Dying to Live

May 13, 2001
Review by  
Rated a Very Helpful Review

Pros:Excellent View of Victorian Society

Cons:Could have had more details

The Bottom Line: There are many lessons to be learned from this book, for both women, AND men.

In Kate Chopin’s The Awakening, the main character, Edna Pontellier, is awakened to the depths of her soul when she first swims into the abyss of the ocean. “Mrs. Pontellier, who has been trying to learn how to swim the entire summer, suddenly and miraculously begins to swim through the ocean”. It is after this event in the novel that Edna begins to shed the garments of Victorian society and live as a person, and not as a product of everyone’s idea of social grace.
Edna begins to rebel in all directions by moving out of her home and painting. She also admits to herself that she is in love with Robert, a man she met at the beach. Despite her marriage, and despite her love for some one else, Edna sleeps with another man. She uses this to control him, thus giving her the false image that she is in control of her own life.
In the end, Robert confesses that he too is in love. He knows however, that no matter what happens, he could not be with her. Edna is married with children, and divorce is unheard of during this time. Robert, who loves Edna so much, refuses to have her if it could never be right. At this point, Edna realizes the full meaning of her awakening and only finds herself up against a wall.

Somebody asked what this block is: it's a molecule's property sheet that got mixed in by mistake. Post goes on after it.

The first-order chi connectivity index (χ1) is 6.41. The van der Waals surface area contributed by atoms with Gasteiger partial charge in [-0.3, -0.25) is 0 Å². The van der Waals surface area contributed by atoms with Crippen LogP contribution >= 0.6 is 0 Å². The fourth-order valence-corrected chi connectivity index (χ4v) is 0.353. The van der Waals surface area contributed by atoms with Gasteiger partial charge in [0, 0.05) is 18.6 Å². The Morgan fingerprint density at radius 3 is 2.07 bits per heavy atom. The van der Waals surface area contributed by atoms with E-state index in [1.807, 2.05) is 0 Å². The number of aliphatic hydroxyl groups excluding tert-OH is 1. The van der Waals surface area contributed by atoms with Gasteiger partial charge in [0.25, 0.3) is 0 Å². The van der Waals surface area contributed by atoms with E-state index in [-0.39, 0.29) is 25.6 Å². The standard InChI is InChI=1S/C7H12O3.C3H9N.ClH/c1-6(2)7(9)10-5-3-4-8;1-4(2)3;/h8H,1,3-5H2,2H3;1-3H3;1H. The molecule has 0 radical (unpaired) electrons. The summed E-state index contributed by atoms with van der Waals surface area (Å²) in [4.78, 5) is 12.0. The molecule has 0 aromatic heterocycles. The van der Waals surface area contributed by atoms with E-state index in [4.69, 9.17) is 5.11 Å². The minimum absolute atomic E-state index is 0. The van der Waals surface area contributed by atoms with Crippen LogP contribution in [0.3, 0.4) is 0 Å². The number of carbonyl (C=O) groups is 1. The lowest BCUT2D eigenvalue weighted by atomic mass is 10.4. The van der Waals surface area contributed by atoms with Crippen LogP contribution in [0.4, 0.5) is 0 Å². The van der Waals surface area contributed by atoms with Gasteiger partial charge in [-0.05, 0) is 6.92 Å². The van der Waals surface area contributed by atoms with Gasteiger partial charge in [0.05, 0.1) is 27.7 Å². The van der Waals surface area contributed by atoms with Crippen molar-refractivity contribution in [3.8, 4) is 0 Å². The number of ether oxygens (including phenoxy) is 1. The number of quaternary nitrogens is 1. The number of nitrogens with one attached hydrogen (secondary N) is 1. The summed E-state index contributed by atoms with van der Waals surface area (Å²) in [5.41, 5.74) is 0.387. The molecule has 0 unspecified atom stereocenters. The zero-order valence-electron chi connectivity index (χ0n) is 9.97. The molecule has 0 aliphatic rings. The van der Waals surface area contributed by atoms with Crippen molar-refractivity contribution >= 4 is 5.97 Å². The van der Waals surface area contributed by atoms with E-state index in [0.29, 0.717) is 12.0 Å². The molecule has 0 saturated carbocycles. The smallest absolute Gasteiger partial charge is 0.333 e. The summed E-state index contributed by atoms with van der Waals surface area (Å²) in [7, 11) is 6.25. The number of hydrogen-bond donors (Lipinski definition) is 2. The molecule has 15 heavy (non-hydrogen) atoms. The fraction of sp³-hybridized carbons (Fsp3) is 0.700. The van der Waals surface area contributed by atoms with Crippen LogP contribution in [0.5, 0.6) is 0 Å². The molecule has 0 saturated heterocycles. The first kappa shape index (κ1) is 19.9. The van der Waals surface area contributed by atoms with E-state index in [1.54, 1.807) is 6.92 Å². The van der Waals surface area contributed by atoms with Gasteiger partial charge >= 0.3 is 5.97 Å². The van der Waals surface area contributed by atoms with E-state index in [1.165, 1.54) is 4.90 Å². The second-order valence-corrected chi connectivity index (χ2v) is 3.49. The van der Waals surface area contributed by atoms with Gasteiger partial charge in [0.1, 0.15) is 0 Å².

At this point, Edna returns to Grand Isle where she was first awakened. “She walks down to the beach without thinking about anything. She has already done all her thinking…She starts to swim far out into the ocean and is not afraid. She thinks of the meadow in Kentucky that she played in when she was little, and she laughs at her husband and children, who can never possess her…She is growing tired, and her last thoughts are of her childhood: her father and her sister Margaret, an old dog, the cavalry officer she had a crush on, and the sounds and smells of her youth.”
Sandra M. Gilberth, speaking of Edna’s suicide, said, “Edna’s last swim is not a suicide- that is a death- at all, or if it is a death, it is a death associated with a resurrection, a pagan, female Good Friday that promises a Venusian Easter…. Edna swims… not into death but back into her own life, back into her own vision, back into the imaginative openness of her childhood.” Edna returns to the site of her awakening, not to kill herself, but simply to once again be apart of the peace that she found the first time she swam in the ocean. While reminiscing of her childhood, Edna realizes that as long as she is anywhere else, she will be trapped. While in the ocean however, she will always be free to think and do as she pleases. By drowning herself, Edna is not choosing to end her life, she is choosing to give her life back to the ocean, which had truly given it to her.

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